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Australia to lead international blockchain standards committee

16 September 2016  |  5368 views  |  0 Source: Standards Australia

Australia will manage the secretariat of an international technical committee for the development of blockchain standards after the International Organization for Standardization (ISO) approved Standards Australia’s proposal for new international standards on blockchain.

Standards Australia CEO, Dr Bronwyn Evans, said that the ISO blockchain committee will have responsibility of developing standards that support interoperability among systems, privacy, security and terminology.

“Leading the ISO blockchain committee will place Australia in the perfect position to help inform, shape and influence the future direction of international standards to support the rollout and deployment of blockchain technology.

“This exciting initiative will put Australia at the centre stage of global innovation and digital disruption,” said Dr Evans.

NSW Chief Data Scientist, Dr Ian Oppermann, said that blockchain has the potential to be incredibly disruptive for many industry sectors.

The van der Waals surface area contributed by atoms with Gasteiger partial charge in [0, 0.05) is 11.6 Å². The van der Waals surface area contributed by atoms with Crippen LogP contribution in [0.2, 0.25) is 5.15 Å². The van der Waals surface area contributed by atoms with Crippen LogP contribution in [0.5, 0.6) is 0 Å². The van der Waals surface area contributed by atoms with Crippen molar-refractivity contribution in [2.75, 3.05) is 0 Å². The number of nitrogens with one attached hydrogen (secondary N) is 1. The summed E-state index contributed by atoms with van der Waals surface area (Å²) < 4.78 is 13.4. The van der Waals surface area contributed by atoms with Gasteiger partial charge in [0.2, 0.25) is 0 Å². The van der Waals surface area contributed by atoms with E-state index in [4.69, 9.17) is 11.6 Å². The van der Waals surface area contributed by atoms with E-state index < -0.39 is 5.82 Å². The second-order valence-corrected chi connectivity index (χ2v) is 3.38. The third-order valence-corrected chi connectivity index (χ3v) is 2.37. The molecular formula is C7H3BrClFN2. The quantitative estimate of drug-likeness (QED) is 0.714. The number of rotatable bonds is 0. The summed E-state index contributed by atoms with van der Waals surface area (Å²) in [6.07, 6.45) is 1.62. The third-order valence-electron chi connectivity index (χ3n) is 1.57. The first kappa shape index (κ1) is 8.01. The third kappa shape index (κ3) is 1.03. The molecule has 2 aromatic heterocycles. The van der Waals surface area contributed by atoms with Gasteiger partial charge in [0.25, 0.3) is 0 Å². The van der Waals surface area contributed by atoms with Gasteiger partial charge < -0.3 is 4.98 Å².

“Blockchain effectively decentralises trust and will impact banking, finance, trade and many other services which rely on the existence of a central point of trust,” said Dr Oppermann.

Treasurer, the Hon Scott Morrison MP, said that developments in technology have potential to re-engineer transactions across the economy.

“The benefits of this technology could be profound, extending right across our economy.
“Standards Australia is positioning Australia as a leading global player in this exciting new area,” said Mr Morrison.

Joining Australia on the technical committee are 35 ISO member bodies including Germany, USA, Canada, Estonia, France, Japan, UK, and Korea.

International blockchain standards will play a key role in creating greater market certainty and confidence while supporting regulation of financial transactions, commodity exchanges and asset transfers.

Blockchain is an emerging peer-to-peer database tool for recording transactions. By removing the need to reconcile transactions externally, blockchain has the potential to make interactions more efficient, less expensive and safer.

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